Markerless patient registration

"Markerless patient registration using anatomical landmarks"

The first attempts, based on the identification of anatomical landmarks were made by Caversaccio and Zulliger [Caversaccio M., Zulliger D., Bächler R., et al: "Practical Aspects for Optimal Registration (Matching) on the Lateral Skull Base With an Optical Frameless Computer-Aided Pointer System." The American Journal of Otology 21:863-870, 2000] . The method was based on identifying certain antropometrical points and other anatomical landmarks on the skull, in corelation with the CT registration. But the landmarks cannot be exactly pointed out and reproduced during patient dataset registration and surgery, therefore the method is not precise enough.

"Markerless patient registration using surface registration"

Since 1998, new procedures have been developed by Marmulla and co-workers, using a different approach to the problem [Marmulla R, Niederdellmann H: "Computer-assisted bone segment navigation", J Craniomaxillofac Surg 26:347-359, 1998] [Marmulla R, Lüth T, Mühling J, Hassfeld S: "Markerless Laser Registration in Image-Guided Oral and Maxillofacial Surgery", J Oral Maxillofac Surg 62:845-851, 2004] . Both during CT dataset gathering and surgical intervention, the patient registration was made by registering complete areas and surfaces, instead of distinctive surface markers. This was achieved by using laser scanners and a small guiding transmitter. The precision of the patient registration was significantly improved with this method.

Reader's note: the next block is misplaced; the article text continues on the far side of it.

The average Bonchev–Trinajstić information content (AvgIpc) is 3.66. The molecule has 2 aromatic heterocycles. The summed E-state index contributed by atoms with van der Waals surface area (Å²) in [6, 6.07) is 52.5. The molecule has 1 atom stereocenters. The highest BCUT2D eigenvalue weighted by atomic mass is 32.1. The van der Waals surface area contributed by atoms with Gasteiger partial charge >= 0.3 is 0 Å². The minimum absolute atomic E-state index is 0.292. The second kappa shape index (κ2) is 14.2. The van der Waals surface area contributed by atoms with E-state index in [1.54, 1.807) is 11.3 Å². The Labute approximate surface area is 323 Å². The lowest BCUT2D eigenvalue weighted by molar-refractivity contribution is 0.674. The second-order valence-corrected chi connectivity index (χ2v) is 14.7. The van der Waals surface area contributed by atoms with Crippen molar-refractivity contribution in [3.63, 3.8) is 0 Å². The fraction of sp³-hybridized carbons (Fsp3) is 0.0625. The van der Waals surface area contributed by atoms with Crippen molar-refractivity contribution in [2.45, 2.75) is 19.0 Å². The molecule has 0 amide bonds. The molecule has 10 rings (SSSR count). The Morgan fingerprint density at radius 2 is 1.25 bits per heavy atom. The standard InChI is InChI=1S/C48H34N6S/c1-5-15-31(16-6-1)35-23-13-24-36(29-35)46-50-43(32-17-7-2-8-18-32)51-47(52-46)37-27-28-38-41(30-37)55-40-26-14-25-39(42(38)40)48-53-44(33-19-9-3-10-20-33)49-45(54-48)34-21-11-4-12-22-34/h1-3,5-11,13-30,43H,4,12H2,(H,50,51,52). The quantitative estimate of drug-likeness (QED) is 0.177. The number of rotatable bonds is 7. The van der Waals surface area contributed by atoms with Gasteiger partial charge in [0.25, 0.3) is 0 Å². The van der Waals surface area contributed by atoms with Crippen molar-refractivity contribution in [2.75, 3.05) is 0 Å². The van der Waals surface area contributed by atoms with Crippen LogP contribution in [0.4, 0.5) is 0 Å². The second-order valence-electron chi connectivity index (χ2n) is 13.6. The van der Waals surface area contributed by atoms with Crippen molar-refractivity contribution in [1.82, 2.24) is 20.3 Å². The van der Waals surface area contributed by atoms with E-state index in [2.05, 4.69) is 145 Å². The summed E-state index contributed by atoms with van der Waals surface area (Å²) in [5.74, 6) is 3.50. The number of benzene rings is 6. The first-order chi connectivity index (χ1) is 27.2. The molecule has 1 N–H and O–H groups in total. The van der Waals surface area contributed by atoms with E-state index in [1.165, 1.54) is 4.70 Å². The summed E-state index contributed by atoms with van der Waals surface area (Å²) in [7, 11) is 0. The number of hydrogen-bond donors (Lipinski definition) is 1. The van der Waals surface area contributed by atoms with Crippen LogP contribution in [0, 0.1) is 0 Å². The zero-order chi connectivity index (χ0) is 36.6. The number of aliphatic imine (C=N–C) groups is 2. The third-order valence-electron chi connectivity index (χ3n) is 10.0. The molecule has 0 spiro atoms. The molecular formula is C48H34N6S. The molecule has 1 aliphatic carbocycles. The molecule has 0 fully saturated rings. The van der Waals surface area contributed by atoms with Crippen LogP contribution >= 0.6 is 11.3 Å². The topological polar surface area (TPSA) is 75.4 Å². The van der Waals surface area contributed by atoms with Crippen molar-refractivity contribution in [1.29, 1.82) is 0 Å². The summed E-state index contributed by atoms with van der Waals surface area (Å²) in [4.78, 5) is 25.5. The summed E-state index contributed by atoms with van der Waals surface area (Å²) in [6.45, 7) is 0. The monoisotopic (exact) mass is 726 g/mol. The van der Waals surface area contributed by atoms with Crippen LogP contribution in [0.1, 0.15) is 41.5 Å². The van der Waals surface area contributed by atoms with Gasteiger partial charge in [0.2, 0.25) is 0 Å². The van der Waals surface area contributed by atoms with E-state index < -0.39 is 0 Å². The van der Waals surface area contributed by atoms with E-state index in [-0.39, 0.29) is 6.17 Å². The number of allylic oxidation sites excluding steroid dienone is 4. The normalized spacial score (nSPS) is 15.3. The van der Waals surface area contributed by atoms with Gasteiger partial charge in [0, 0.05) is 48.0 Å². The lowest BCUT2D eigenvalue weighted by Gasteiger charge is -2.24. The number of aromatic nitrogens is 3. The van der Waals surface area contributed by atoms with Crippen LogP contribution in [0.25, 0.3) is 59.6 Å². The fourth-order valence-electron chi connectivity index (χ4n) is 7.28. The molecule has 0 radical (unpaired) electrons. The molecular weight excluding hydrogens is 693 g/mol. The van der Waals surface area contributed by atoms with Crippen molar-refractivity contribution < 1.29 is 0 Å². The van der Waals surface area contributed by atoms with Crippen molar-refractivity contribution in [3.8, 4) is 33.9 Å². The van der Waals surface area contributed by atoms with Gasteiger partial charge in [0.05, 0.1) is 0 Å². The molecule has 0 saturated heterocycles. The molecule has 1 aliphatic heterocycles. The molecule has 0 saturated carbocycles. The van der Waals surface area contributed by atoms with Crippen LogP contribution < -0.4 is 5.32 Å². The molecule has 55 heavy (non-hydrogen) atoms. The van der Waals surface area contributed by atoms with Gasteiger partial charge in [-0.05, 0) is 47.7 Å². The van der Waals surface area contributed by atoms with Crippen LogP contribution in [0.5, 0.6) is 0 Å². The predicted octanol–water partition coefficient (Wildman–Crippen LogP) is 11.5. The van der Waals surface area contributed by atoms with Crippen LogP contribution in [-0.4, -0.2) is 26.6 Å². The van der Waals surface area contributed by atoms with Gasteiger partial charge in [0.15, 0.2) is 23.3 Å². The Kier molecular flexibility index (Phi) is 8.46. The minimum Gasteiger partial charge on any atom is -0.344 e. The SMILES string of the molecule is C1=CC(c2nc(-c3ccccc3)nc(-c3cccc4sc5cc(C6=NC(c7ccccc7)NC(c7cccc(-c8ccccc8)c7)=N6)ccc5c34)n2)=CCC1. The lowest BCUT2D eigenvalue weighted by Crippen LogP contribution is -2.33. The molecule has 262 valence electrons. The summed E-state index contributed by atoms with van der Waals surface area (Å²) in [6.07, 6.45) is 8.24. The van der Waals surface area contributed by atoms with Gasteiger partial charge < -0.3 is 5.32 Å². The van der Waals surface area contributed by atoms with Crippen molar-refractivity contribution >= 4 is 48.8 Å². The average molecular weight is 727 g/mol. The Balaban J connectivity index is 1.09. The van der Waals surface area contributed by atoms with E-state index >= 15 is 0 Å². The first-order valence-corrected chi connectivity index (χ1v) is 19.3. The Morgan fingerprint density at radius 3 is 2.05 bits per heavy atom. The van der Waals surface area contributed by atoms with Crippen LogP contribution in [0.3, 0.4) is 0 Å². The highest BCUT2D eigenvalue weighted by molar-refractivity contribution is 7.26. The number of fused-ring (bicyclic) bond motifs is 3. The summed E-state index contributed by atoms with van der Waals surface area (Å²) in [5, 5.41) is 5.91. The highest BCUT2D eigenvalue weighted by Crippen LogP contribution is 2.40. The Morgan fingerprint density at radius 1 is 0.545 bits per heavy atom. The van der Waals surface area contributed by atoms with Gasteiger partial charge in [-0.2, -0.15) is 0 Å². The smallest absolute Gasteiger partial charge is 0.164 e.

Based on this concept, several registration and navigation systems were built by the same team. The Surgical Segment Navigator (SSN and SSN++) is such a system, developed for the first time for oral and maxillofacial surgery. This system corelates three different coordinate sets: CT data set, surface laser scan data set and the dataset produced by a small guiding transmitter, placed on the patient’s head. The Laboratory Unit for Computer-Assisted Surgery (LUCAS) is used for planning surgery in the laboratory. This technological and surgical advance has permitted the elimination of mechanical guidance systems and improved the accuracy of the determinations, and thus the surgical act.